Language Endangerment Can Affect Cultural, Economic, and Spiritual Goals

Language endangerment is a serious concern. For a variety of reasons, speakers of many smaller languages stop using them and begin using another language that may not reflect their heritage. Parents may begin to use only that second language and gradually the inter-generational transmission of the native language is reduced and may even cease. If there are no speakers who use the language as their first or primary language, the culture of the people may be affected.

As we learn from the IMC e-Field Trip, language is constructed on the foundation of the culture. If an indigenous culture is taught to speak a language developed from another culture, the question is what is added and what is lost. How can the impact on the culture be measured?

Language development is the result of the series of on-going planned actions that language communities take so they can effectively use their languages to achieve their social, cultural, political, economic, and spiritual goals. Many native communities are taking steps to preserve the vitality of their languages and to find new ways of using them.

Here is an IMC People Group Fact:

Jula is the trade language of western Burkina Faso and northern Cote d’Ivoire. It is designated by the government to be one of five languages to be developed for literature.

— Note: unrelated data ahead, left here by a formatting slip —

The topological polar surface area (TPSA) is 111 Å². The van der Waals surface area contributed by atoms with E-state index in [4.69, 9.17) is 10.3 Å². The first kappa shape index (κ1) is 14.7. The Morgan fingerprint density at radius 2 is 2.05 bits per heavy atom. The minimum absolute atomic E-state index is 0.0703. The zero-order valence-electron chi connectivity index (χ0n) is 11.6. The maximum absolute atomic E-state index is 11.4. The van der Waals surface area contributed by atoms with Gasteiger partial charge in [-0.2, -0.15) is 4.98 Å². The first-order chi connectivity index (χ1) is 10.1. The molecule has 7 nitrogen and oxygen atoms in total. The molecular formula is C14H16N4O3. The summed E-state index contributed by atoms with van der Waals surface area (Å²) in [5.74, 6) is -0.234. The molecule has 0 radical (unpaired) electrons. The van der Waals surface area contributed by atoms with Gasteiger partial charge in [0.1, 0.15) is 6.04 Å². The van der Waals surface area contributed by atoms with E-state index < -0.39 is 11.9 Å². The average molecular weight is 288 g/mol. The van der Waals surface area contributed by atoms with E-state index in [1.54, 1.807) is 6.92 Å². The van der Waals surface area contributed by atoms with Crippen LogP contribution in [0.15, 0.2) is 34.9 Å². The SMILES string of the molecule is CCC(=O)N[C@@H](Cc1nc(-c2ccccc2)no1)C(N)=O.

This graph shows the place of Jula within the cloud of all living languages. Each language in the world is represented by a small dot that is placed on the grid in relation to its population (in the vertical axis) and its level of development or endangerment (in the horizontal axis), with the largest and strongest languages in the upper left and the smallest and weakest languages (down to extinction) in the lower right.

Language Cloud for Jula

  • Purple = Institutional (EGIDS 0-4) — The language has been developed to the point that it is used and sustained by institutions beyond the home and community.

To learn more, visit the International Museum of Cultures. (IMC)

The Talking Drum, from the International Museum of Cultures’ Virtual Field Trip for Teachers

Through the IMC Electronic Field Trip, the museum’s exhibits on indigenous peoples come to life. For instance, a teacher can have students experience the unusual “Talking Drum” without having to leave the classroom.

The International Museum of Cultures has exhibits on the Bimoba people. The Chief of the Bimoba people uses a Talking Drum to announce the arrival of visitors to the village or when the chief wishes to call a special meeting.

When we think of drums being used to communicate, we often think of the drum as a musical instrument. However, many cultures throughout history used them to convey a signal. In addition to signalling, drums have also been used as a speech surrogate. A Speech Surrogate replicates the tone and rhythm of oral speech.

Drums that are used as Speech Surrogates are also referred to as “tallking Drums”. Refer to our previous post on Talking Drums. In that post we highlight Paul Neeley and his book, the “People of the Drum of God – Come”.